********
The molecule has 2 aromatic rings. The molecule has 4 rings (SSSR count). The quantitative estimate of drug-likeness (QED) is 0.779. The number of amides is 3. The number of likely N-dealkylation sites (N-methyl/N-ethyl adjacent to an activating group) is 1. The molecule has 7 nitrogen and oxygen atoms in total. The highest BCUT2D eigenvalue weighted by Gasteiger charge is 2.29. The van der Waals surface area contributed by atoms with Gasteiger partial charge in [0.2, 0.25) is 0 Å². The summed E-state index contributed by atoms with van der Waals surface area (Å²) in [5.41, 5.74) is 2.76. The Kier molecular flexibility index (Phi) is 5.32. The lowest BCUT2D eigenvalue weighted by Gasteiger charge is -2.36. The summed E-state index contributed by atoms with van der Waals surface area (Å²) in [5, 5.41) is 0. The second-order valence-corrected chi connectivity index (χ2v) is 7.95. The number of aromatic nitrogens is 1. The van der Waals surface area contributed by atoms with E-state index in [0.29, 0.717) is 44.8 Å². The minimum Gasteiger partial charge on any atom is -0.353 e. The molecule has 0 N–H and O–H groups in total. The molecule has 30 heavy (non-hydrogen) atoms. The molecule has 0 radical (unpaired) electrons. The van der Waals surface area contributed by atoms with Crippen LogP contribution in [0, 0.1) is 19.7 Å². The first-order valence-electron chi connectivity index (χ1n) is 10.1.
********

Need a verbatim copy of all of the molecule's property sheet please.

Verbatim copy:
The molecule has 2 aromatic rings. The molecule has 4 rings (SSSR count). The quantitative estimate of drug-likeness (QED) is 0.779. The number of amides is 3. The number of likely N-dealkylation sites (N-methyl/N-ethyl adjacent to an activating group) is 1. The molecule has 7 nitrogen and oxygen atoms in total. The highest BCUT2D eigenvalue weighted by Gasteiger charge is 2.29. The van der Waals surface area contributed by atoms with Gasteiger partial charge in [0.2, 0.25) is 0 Å². The summed E-state index contributed by atoms with van der Waals surface area (Å²) in [5.41, 5.74) is 2.76. The Kier molecular flexibility index (Phi) is 5.32. The lowest BCUT2D eigenvalue weighted by Gasteiger charge is -2.36. The summed E-state index contributed by atoms with van der Waals surface area (Å²) in [5, 5.41) is 0. The second-order valence-corrected chi connectivity index (χ2v) is 7.95. The number of aromatic nitrogens is 1. The van der Waals surface area contributed by atoms with E-state index in [0.29, 0.717) is 44.8 Å². The minimum Gasteiger partial charge on any atom is -0.353 e. The molecule has 0 N–H and O–H groups in total. The molecule has 30 heavy (non-hydrogen) atoms. The molecule has 0 radical (unpaired) electrons. The van der Waals surface area contributed by atoms with Crippen LogP contribution in [0, 0.1) is 19.7 Å². The first-order valence-electron chi connectivity index (χ1n) is 10.1.